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MJS1963

Xarelto

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Hello good people,

 

I have just been placed on Xarelto as an anticoagulant for my stroke, which was probably due to, but not confirmed, Afib. The 2 days in the hospital showed no a-fib, but my PCP thinks this is the case.

 

Anyways, a 30 day script is $546.00 ! OR a 60 day supply is $880.00 !

 

What? Thats robbery! My insurance pays a small portion, not sure how much yet, but how do doctors expect us to pay for this stuff? Is my life worth $500 ? Yes, but now that I am probably unemployed, $500 is a lot of money!

 

Is anyone else taking Xarelto? Any nasty side effects?

 

Mike.

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That does sound like an exorbitant price for something you will be taking long term. I'd be asking the doc if there's a cheaper generic for it? and why this particular medication over the many other anticoagulants out there?  I only take a 100mg Asprin a day as my preventative, my doc and I agree that the more specialised ones will create more problems than they solve for me and asprin is cheap even in the enteric coated version.

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17 minutes ago, heathber said:

That does sound like an exorbitant price for something you will be taking long term. I'd be asking the doc if there's a cheaper generic for it? and why this particular medication over the many other anticoagulants out there?  I only take a 100mg Asprin a day as my preventative, my doc and I agree that the more specialised ones will create more problems than they solve for me and asprin is cheap even in the enteric coated version.

Hi Heathber,

Mr Dr. put me on this AC because of the afib. he said it was less of a hassle than Warferin, which needs INR monitoring, but has a higher risk of bleeding. But a months supply of Waferin is 5 bux, and labs would be 30 to take the INR for dosing adjustments. All ACs have bleeding risks, but supposedly drop the stroke re-occurrence rate significantly.

 

I have  free 30 day supply, but think I may want to get a second opinion. Yes, my life is worth 500 dollars, but now that i am probably unemployed, thats a cost I cannot absorb.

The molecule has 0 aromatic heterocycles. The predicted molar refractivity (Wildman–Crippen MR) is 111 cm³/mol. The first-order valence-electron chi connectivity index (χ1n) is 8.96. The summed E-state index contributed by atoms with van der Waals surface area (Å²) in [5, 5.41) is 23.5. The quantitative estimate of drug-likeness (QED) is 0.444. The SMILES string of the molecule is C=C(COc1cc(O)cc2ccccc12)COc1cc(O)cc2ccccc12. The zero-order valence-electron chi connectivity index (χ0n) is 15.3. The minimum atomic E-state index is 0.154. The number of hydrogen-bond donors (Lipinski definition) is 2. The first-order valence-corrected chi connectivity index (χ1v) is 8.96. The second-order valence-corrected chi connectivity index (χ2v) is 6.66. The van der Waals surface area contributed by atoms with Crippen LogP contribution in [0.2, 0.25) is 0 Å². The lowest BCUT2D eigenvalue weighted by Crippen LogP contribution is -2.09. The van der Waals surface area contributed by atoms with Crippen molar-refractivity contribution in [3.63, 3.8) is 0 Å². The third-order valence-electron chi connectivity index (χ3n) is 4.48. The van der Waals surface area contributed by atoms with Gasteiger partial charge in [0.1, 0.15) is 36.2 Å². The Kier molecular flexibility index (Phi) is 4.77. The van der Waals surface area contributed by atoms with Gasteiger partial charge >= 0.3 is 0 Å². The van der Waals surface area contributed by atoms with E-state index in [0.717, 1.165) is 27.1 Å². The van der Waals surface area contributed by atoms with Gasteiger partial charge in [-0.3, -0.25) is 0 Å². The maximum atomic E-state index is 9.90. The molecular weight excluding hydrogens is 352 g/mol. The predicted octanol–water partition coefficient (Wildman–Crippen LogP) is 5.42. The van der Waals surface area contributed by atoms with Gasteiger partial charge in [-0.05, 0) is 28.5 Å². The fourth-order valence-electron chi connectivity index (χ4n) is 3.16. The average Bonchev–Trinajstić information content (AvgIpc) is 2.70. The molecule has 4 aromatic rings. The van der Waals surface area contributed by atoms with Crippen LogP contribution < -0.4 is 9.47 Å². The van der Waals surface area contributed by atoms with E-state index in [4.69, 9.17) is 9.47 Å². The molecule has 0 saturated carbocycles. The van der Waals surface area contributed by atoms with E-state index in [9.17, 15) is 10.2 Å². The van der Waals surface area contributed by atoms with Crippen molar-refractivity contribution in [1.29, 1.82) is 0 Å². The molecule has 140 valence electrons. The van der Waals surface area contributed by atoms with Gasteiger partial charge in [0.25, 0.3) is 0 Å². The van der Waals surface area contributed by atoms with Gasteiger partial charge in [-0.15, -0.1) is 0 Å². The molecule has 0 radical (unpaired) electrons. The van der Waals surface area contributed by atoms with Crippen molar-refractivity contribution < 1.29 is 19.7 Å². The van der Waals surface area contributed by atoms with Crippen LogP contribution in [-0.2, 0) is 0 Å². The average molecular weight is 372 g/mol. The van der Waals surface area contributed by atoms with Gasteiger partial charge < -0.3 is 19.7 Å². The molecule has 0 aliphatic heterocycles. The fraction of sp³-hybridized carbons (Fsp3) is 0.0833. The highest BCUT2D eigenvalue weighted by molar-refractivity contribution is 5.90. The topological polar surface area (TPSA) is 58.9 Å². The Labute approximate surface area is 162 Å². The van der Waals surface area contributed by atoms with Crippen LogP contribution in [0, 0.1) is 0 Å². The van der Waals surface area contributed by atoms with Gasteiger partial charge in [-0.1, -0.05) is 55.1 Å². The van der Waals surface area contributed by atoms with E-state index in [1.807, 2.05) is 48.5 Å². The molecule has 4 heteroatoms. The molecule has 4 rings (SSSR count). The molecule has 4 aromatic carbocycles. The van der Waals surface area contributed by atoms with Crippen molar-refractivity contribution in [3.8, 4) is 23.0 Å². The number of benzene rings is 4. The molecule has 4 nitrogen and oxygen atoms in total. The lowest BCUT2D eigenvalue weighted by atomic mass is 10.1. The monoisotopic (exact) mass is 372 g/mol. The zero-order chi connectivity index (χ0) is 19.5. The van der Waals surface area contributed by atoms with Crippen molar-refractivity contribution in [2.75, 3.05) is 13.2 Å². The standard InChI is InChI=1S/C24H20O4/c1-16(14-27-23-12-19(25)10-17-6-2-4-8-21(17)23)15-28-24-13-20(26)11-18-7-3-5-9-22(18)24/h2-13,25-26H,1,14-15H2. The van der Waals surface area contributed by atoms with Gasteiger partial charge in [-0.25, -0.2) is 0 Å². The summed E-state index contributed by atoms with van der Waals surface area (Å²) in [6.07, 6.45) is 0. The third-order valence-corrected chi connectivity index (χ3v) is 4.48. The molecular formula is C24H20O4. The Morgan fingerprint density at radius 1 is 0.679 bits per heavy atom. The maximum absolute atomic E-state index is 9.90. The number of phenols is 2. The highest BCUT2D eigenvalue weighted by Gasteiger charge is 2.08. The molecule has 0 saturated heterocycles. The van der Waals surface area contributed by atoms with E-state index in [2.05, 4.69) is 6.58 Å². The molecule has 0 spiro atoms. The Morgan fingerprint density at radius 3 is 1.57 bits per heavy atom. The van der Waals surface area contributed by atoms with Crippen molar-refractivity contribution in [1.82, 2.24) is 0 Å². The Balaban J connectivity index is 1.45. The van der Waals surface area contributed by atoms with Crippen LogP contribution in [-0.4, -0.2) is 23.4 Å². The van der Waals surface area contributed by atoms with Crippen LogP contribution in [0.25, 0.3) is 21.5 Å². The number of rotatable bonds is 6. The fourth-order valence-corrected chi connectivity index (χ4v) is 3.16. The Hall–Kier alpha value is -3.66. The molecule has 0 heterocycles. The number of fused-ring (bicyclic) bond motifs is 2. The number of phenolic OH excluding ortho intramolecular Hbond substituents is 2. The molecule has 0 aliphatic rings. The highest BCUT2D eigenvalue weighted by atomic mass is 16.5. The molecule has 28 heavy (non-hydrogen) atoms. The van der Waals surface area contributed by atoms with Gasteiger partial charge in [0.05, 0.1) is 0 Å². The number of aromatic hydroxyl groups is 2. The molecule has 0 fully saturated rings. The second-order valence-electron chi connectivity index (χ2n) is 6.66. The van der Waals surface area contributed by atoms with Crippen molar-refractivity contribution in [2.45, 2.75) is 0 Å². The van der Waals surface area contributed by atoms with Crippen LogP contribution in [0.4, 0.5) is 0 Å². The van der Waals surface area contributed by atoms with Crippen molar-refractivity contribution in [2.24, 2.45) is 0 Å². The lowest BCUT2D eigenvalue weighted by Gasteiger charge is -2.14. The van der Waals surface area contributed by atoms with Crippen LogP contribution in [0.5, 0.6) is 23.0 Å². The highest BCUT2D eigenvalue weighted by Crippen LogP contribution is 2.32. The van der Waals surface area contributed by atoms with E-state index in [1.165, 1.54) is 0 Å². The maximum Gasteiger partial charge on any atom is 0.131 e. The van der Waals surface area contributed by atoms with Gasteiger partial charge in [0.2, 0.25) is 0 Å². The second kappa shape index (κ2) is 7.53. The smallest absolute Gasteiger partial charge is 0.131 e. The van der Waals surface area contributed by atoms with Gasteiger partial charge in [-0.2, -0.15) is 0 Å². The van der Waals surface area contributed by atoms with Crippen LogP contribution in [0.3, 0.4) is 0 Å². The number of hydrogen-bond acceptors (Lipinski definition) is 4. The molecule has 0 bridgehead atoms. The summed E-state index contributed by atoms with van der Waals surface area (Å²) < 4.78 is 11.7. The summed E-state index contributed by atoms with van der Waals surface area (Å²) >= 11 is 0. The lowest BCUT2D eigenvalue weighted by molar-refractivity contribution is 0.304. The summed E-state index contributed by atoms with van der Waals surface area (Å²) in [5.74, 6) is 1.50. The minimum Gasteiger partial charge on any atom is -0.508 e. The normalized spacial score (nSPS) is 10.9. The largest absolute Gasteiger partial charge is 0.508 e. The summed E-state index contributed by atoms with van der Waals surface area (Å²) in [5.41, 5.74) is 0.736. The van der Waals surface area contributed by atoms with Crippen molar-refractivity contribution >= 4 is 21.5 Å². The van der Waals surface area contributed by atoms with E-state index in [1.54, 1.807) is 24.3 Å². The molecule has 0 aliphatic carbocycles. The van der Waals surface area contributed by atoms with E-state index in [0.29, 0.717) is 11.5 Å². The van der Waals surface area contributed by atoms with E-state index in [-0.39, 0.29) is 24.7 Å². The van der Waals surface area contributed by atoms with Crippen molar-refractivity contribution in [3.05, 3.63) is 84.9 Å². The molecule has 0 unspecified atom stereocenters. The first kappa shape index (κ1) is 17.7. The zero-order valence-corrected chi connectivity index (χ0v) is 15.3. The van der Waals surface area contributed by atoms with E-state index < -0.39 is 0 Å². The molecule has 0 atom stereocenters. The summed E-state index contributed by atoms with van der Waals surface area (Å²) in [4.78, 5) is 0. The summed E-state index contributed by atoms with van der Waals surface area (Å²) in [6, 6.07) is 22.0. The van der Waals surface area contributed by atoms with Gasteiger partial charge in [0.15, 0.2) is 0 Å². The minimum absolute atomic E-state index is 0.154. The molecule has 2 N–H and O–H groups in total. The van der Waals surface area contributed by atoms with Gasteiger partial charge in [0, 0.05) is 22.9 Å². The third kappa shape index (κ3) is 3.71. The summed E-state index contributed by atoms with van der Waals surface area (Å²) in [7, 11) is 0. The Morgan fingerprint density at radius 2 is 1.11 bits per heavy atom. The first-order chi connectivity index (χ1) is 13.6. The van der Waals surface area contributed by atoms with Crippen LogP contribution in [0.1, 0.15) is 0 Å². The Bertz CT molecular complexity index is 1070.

I am going to try and get in to see my Dr tomorrow and discuss other alternatives.  If I recall Aspirin, affect platelets and Xarelto is an  anticoagulant

 

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https://www.healthline.com/health/anticoagulant-and-antiplatelet-drugs

 

Hmm so Asprin stops the clots from forming while the anticoagulant drugs unbind the proteins to reduce the size of clots. But there are still 7 other anticoagulants on the list on that site. I would think that all of them will have a risk of bleeding, that is the definition of what an anticoagulant does. and the reality is that the newer ones are going to be more expensive than the older ones.

 

One approach you might want to discuss with your doctor is take the anticoagulent for 6 months or so (assuming you can get free samples for that long) to remove/reduce any existing clots then switch to antiplatalet to reduce likelihood of new clots.

 

 

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Now that I have more of an understanding of what these drugs do and why, I am going to talk to my DR and see about other treatment regimens. At the time he prescribed the medications I am taking now, I asked a couple of questions about side effects etc. and just went along with his recommendations. The more I read about AC drugs like Xarelto and others, the more i don't want to be on them.  He has yet to tell me how long I should be on them, or if this first one is temporary or what.

 

This has all happened so fast I cannot keep up. Should I take two different drugs, different types, one or two or three, another stroke vs bleeding risks, drug interactions, benefits of treatments, and the like. Its hard to hold doctors down long enough to ask the thousand questions and concerns i have before they have to be off to the next patient.

 

I know this, 500 dollars a month is more then this patient has to spend.  I know the newest and greatest medications are expensive, but come on. $20 dollars a pill?

Then again, there are drugs like Viagra for instance, that cost 500 dollars for 6 pills. Again, robbery. So I guess I am appreciative for normalcy in that arena.